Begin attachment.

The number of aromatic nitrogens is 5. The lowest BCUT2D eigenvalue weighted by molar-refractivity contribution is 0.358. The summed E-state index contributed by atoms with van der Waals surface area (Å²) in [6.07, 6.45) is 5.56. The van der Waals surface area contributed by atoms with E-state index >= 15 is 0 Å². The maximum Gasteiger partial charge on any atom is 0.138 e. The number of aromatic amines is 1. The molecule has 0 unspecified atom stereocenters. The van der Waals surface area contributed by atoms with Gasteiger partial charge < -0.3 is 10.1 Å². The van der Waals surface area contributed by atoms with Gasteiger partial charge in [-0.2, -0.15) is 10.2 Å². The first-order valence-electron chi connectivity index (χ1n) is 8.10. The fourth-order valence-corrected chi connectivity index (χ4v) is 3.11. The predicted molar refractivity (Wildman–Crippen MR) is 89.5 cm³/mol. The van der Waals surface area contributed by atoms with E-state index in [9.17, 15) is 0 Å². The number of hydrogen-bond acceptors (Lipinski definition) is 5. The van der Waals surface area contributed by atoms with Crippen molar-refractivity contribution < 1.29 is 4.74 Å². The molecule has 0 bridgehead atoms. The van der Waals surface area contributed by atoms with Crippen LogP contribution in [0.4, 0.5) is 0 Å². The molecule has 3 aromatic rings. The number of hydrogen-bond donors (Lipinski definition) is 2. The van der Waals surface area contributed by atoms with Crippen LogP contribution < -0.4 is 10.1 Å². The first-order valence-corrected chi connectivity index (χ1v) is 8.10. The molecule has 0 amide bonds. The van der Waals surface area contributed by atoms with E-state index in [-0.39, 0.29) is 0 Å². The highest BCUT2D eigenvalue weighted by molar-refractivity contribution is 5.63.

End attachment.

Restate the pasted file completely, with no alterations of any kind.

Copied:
The number of aromatic nitrogens is 5. The lowest BCUT2D eigenvalue weighted by molar-refractivity contribution is 0.358. The summed E-state index contributed by atoms with van der Waals surface area (Å²) in [6.07, 6.45) is 5.56. The van der Waals surface area contributed by atoms with E-state index >= 15 is 0 Å². The maximum Gasteiger partial charge on any atom is 0.138 e. The number of aromatic amines is 1. The molecule has 0 unspecified atom stereocenters. The van der Waals surface area contributed by atoms with Gasteiger partial charge < -0.3 is 10.1 Å². The van der Waals surface area contributed by atoms with Gasteiger partial charge in [-0.2, -0.15) is 10.2 Å². The first-order valence-electron chi connectivity index (χ1n) is 8.10. The fourth-order valence-corrected chi connectivity index (χ4v) is 3.11. The predicted molar refractivity (Wildman–Crippen MR) is 89.5 cm³/mol. The van der Waals surface area contributed by atoms with E-state index in [9.17, 15) is 0 Å². The number of hydrogen-bond acceptors (Lipinski definition) is 5. The van der Waals surface area contributed by atoms with Crippen molar-refractivity contribution < 1.29 is 4.74 Å². The molecule has 0 bridgehead atoms. The van der Waals surface area contributed by atoms with Crippen LogP contribution in [0.4, 0.5) is 0 Å². The molecule has 3 aromatic rings. The number of hydrogen-bond donors (Lipinski definition) is 2. The van der Waals surface area contributed by atoms with Crippen LogP contribution < -0.4 is 10.1 Å². The first-order valence-corrected chi connectivity index (χ1v) is 8.10. The molecule has 0 amide bonds. The van der Waals surface area contributed by atoms with E-state index in [-0.39, 0.29) is 0 Å². The highest BCUT2D eigenvalue weighted by molar-refractivity contribution is 5.63.